CJ: Amanda we've been talking recently, haven't we, about the system of support for children with SEND. We've published a couple of reports recently that build on the findings that Chris was talking about from our work doing that during the period of lockdown. What are your impressions of how the system is support children with SEND is at the moment, um, what do you think the government in that SEND review should be thinking about?

 

AS: SEND; It's so obviously one of the area's that's already suffered during the pandemic and for fairly obvious reasons for many children, it doesn't seem to be impossible to give them the services on which they and their families so depend. So,  see seeing so much of the in person support melting away for the duration has been really, really tough for children and their families against that we have heard from a minority of children, perhaps sometimes children with very particular kinds of special needs some social difficulties that it's actually been helpful for them to have the quiet, the peace, of working from home, I'm not saying that this is an absolute universal blanket finding, but it's clear that on balance it's been there's been a really big loss to children and young people with SEND, it has been a big problem. And I think it's focused people's minds, very much on what it is that we actually need to make schoolwork for those children and to help them get as much in the way of education, and as much social development to really make sure it's a good experience all round.

 

CJ: You've made the point. During the last 12 months so that's the, the pandemic didn't impact purely disadvantaged children, actually there were lots of effects that were perhaps counterintuitive, such as motivation, being a real factor in whether children learned.

 

AS: It's so interesting because everybody who works in our sectors is so accustomed to thinking about the labels that we all use as shorthand for various kinds of disadvantage, free school meals, Pupil Premium SEND, ESL and so on. And we tend to assume that the various kinds of problem, and disadvantage and underachievement will line up quite well with those labels, and of course what we saw here was something that didn't line up neatly at all. Sometimes, it was about families, it was about whether the parents were working inside or outside the home and the effect that had on the amount of time they could spend with children on remote education. Sometimes it was about things like just like having younger siblings. If you've got a parent at home but you've also got a toddler and a baby in the house, those parents just cannot spend as much time on helping the seven-year-old, as a family where there's just seven-year-old, and the motivation piece came through, so strongly, and few people listen to this can't have heard stories of teenagers just have slumped in their bedrooms, not really able to summon the energy to get out of bed and such depressing stories. And that cuts right across the sexes social class, every dimension, and we heard from so many places about children who just couldn't be motivated and that added up to a substantial minority who really didn't get involved in remote education when we were another, or not to any serious extent so there's a slice of children who, what are some children of motored, we know there's a bigger slice of children who have really struggled.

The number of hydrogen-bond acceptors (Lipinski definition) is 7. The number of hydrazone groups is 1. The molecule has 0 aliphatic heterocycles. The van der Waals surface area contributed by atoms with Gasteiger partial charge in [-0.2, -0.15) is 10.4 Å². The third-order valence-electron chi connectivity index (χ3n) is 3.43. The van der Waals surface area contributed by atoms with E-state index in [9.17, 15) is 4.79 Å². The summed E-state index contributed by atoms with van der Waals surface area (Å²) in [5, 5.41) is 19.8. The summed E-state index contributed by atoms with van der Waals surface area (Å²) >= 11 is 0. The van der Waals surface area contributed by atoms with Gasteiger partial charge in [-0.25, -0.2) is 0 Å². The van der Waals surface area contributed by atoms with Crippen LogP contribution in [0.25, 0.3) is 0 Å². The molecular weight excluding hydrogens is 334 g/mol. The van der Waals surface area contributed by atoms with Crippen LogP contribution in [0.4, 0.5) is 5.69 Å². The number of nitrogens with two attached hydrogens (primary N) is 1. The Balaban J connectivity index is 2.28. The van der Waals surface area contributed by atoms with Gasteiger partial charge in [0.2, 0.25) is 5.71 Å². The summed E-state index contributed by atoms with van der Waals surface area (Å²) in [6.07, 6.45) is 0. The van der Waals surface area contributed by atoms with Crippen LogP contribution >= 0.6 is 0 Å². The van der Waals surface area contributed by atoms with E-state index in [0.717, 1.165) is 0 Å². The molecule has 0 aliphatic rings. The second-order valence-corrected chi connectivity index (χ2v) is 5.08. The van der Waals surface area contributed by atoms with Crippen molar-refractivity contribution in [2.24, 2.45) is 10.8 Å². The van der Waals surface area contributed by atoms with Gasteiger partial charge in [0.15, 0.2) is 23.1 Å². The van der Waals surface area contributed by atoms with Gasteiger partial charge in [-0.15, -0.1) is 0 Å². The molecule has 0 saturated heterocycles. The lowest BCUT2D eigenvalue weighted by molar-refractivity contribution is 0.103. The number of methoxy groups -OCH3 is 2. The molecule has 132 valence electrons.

CJ: We've talked a lot about the concerns that we, that we've reported on over the last 12 months or so. Amanda you mentioned some of the positives for children with SEND, some children with SEND, who will have enjoyed working at home and in relative peace and quiet.

 

AS: It's clear from every survey and study I've seen that there is a subset of children who enjoyed being at home, whose parents enjoyed teaching with them, I think, I think there are parents out there who have discovered their inner teacher and some of those actually want to carry on with it, carry on home educating indefinitely but I think there's a bigger group of parents who are pretty happy to be handing back to teachers. I know that there are, there are some parents who have decided to carry on through this year who we think we're likely to see the children coming back into school in September, is all a bit uncertain actually quite how many children have shifted to the home education blind for good. It's one of those things we will we're just waiting to see come September.